Eye Matters
August 21, 2009
Contact Lens designs and intervals

Last week, we continued the discussion on contact lenses. We also grouped them according to a) what they’re made of b) their design c) how long they can be worn without removal and d) how often they should be disposed of.

Today we will discuss the disposal intervals of contact lenses. Even with the best care available, it is imperative to replace contact lenses frequently.{{more}} This helps to prevent contamination and the buildup of deposits (usually protein) on the lenses. Frequent replacement also helps reduce the risk of eye infections.

Depending on how frequently they should be discarded, soft contact lenses are classified as follows:

A) Daily disposables (to be discarded every single day)

B) Bi-weekly disposables (to be discarded after two weeks -usually used for daytime wear)

C) Weekly disposables (to be discarded after one week -usually used for overnight wear)

D) Continuous wear (to be discarded every four weeks -usually used for 30 day wear)

E) Planned replacement lenses (to be discarded every few months decided by the eye doctor)

Gas permeable contact lenses do not need to be discarded as frequently as soft contact lenses. This is because they are more resistant to protein buildup and other lens deposits. They can be used for a year or longer before they need replacement.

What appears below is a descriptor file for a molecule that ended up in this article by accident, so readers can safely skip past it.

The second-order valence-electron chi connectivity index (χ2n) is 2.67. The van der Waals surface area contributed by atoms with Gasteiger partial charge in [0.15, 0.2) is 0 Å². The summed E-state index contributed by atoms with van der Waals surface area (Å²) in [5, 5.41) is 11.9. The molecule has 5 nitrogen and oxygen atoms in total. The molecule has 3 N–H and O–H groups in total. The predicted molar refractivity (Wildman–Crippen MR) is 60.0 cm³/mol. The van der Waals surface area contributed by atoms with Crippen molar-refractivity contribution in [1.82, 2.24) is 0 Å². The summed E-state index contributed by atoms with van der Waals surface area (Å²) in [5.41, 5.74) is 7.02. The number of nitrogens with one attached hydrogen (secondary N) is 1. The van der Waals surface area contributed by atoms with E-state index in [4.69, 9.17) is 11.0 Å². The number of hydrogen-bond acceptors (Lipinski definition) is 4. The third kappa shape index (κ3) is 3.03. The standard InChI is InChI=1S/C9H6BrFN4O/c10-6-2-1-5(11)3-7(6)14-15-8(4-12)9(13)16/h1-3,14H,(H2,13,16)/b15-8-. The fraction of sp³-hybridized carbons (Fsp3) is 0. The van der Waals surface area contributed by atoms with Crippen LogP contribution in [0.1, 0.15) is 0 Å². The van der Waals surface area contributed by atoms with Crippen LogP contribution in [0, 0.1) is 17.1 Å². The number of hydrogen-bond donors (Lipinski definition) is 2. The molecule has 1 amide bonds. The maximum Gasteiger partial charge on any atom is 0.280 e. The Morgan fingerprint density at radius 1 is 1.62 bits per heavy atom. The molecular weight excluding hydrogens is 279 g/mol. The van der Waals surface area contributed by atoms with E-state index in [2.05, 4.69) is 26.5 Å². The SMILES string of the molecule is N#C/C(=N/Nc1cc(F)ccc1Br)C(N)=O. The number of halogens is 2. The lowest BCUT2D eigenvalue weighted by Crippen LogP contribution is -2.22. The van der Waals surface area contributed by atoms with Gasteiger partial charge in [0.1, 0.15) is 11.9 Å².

Now let’s talk about contact lens designs. There are many designs available for the correction of various types of vision challenges.

Spherical contact lenses are typically the rounded designs that correct nearsightedness (myopia) and farsightedness (hyperopia).

Toric contact lenses correct astigmatism as well as myopia or hyperopia. They are created at different angles. One for myopia or hyperopia and the other for astigmatism

Bifocal or Progressive contact lenses are lenses that have different zones for distance and near. These are used for most people over the age of 40 who are also in need of reading glasses.

There are also custom lenses that are made for hard to fit eyes. They are less common and are only used for special situations such as correcting irregular shaped corneas. A condition known as keratoconus.

Before we wrap up this week’s discussion, I would like to answer a question that was sent to me by e-mail.

Question: Can a contact lens get lost behind my eye?

Answer: The answer is no. There is a thin membrane that covers your eye and is connected to the inside of your eyelids, making it physically impossible for the contact lenses to get lost. The contact lens may slide into the uppermost corner of your eye, but they do not get lost. They just need to be coaxed back down.

That’s all for this week folks. Next week we will discuss other contact lens features such as coloured contact lenses, special effect lenses, prosthetic lenses, UV inhibiting lenses and hybrid lenses.

Dr Kenneth Onu is a resident Consultant Ophthalmologist at the Beachmont Eye Institute/Eyes R Us. Send questions to: Beachmont@gmail.com

Tel: 784 456-1210